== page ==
Seeking Solutions: Tim Thompson, Housing Justice Center

For residents of Crossroads at Penn in Richfield, a new owner and the complex’s subsequent rebranding as “Concierge Apartments,” meant embarking on a challenging search to find a new housing. Over a year ago, Tim Thompson of the Housing Justice Center decided to step in on behalf of those tenants. Thompson shared his story in MHP’s recently-released Sold Out report, which analyzes the pace, price, and location of apartment property sales in the Twin Cities metro region—and which reveals troubling trends for low- to moderate- income renters in a hot rental market. 

Thompson’s story was reported by…

Tim Thompson got the call more than a year ago, soon after a new owner took over the 698- unit Crossroads at Penn apartment complex in Richfield.

For him, the policy changes and rent hikes mapped out by the landlord represented a call to action. Thompson, an attorney who heads the St. Paulbased Housing Justice Center, spearheaded an effort to bring a new kind of attention to the problem by heading to court.

On behalf of tenants facing displacement, and in some cases homelessness, Thompson filed a first-of-its kind lawsuit accusing the Crossroads purchaser of flouting the Fair Housing Act.

The landlord’s overhaul, the suit says, is designed to unfairly push out existing tenants — a disproportionate number of which are people of color or those with disabilities, both protected from discrimination under the federal law.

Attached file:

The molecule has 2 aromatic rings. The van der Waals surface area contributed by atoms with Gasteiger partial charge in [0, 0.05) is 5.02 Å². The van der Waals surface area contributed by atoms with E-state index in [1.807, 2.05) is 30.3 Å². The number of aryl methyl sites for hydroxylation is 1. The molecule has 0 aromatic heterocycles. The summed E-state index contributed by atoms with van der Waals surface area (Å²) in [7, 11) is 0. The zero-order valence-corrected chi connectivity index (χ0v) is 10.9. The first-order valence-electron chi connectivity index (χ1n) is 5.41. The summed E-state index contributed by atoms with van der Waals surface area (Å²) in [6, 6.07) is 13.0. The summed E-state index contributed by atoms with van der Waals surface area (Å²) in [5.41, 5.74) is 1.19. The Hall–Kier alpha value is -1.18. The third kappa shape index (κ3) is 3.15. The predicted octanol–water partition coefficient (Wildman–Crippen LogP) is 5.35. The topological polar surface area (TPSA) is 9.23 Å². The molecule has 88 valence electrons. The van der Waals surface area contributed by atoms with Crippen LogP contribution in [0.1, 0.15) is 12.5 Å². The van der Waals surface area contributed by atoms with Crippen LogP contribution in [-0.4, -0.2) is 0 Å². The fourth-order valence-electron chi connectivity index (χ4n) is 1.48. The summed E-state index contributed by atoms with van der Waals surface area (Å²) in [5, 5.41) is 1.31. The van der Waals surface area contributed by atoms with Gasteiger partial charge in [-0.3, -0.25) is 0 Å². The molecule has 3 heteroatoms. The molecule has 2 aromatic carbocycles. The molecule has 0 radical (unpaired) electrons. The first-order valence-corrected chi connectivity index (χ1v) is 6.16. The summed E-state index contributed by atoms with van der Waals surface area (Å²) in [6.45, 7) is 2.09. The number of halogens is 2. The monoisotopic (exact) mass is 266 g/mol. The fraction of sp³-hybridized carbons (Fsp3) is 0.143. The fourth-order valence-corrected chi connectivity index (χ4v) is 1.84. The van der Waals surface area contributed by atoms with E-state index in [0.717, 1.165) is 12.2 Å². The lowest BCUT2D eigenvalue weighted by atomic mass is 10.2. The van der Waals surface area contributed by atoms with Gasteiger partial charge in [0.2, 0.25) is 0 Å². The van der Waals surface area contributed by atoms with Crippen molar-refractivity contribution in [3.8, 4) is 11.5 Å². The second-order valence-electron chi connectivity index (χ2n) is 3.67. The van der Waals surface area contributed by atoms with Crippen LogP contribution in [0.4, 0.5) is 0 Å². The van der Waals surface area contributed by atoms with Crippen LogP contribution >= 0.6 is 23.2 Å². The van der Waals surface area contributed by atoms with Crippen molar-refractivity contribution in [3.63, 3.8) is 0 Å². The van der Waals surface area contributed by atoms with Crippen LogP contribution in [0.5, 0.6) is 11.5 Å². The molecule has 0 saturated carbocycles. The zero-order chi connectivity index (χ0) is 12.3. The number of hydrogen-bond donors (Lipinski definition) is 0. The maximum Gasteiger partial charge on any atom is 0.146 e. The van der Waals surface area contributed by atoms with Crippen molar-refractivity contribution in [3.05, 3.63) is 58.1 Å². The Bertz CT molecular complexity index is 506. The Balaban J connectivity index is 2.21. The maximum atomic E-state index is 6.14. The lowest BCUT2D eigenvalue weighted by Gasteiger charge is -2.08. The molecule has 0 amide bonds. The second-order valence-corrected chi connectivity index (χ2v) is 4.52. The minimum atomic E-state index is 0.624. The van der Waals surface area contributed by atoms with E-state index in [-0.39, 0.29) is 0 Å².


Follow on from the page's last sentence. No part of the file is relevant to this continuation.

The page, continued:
Typically, the Fair Housing Act comes into play in zoning disputes. But shifting market dynamics that increasingly threaten to displace low income renters add a new wrinkle. Thompson, a longtime affordable housing advocate in the Twin Cities, leveraged the law as part of a push to ease the purchaser’s dramatic changes.

“It has been applied in situations involving private landlords in some cases, but a case where we are essentially arguing that there is a less discriminatory business model available to an owner to accomplish their goals without displacing everyone is pretty unique,” Thompson said.

A federal judge refused to dismiss the suit this summer, a significant win for tenants at risk of losing their home at a time when they badly needed a boost. Over the past year in particular, Thompson said, out-of-state investors have dramatically changed the Twin Cities multifamily landscape.

The trend toward higher rents and upscale properties shows no sign of stopping, at least in the foreseeable future. That further complicates the dynamics in a marketplace where affordable units are already scarce.

“So far, it seems to be continuing unabated,” Thompson said. “The overall net effect is that people are being forced out and have to end up competing for an ever-smaller supply of this kind of housing.”

Several Crossroads residents have rallied around the fair housing case, showing up in court and sharing their stories with local policymakers. “When these things happen, rather than simply take a defeatist attitude, they are really interested in the things they can do to save their homes,” Thompson said.